Why use earplugs?

Unfortunately, we hear about people who have suffered hearing damage from exposure to (excessively) loud noise all too often. This hearing damage manifests in several ways, e.g. through continuous ringing or humming in the ears. This is the daily reality of over 2 million Dutch people.

Noise can be harmful above 80 dB. For every 3 dB increase in volume, the length of time you can be exposed to it without suffering hearing damage decreases by half. Volumes at a concert soon reach around 103 dB, which means you risk hearing damage after just a few minutes without hearing protection!

The impact of 3 dB

A 3 dB increase in volume:

  • Doubles the noise load
  • Halves the effect of protection
  • Halves the maximum duration of exposure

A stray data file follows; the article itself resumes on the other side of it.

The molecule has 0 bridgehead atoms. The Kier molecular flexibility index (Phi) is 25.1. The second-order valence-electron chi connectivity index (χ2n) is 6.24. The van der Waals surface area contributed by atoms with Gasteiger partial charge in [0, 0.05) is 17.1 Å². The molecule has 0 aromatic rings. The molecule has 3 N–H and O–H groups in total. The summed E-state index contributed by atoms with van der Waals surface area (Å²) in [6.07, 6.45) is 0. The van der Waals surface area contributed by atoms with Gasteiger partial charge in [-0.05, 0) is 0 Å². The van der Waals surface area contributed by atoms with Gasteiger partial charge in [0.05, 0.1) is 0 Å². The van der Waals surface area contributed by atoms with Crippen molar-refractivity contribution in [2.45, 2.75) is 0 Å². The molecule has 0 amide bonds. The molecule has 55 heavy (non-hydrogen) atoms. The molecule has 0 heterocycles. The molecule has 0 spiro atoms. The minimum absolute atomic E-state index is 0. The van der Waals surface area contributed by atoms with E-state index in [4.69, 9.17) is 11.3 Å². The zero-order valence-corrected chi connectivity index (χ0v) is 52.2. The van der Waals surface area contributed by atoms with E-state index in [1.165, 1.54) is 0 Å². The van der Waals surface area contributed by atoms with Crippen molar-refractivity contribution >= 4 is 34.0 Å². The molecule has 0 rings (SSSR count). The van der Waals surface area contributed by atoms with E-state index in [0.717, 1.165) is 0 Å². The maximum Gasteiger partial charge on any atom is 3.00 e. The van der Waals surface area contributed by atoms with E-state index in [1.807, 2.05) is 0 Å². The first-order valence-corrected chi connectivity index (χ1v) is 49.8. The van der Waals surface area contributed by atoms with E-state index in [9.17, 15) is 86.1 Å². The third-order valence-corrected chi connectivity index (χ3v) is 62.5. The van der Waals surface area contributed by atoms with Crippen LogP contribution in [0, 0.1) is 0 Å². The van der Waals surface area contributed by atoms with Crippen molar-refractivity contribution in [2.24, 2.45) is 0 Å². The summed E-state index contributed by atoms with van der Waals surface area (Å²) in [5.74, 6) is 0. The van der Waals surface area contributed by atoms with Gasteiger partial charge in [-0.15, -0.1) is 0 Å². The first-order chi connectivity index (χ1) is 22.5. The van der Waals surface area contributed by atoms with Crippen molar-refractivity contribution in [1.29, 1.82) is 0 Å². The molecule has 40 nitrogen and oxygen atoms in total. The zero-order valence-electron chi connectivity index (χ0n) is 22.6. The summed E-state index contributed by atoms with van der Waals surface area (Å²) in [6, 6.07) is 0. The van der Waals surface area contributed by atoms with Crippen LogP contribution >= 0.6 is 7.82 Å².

"Why can’t the volume simply be turned down a little?"

A fair question. Ideally, we would turn the volume down quite significantly. However, people go to a concert/festival for the experience. You often hear it said that 'You need to feel the music'. That applies both to people standing at the front, as well as those standing further back. It is therefore not so easy to set the volume at a level so that both those at the front and those at the back have the same enjoyable experience.

However, an agreement that says noise levels may not exceed a maximum of 103 dB at concerts and events has been in place for a few years.

How does hearing damage occur?

If you are exposed to (excessively) loud noise, the cilia (that relay sound) can become damaged. Hearing damage caused by (excessively) loud noise is irreversible, but also fairly easy to avoid by using hearing protection.

This video explains how hearing damage occurs.

Comfort rather than protection

Hearing protection is not the only useful application of earplugs. There are also earplugs that can help you sleep, study, or travel. These earplugs primarily provide more comfort during those activities.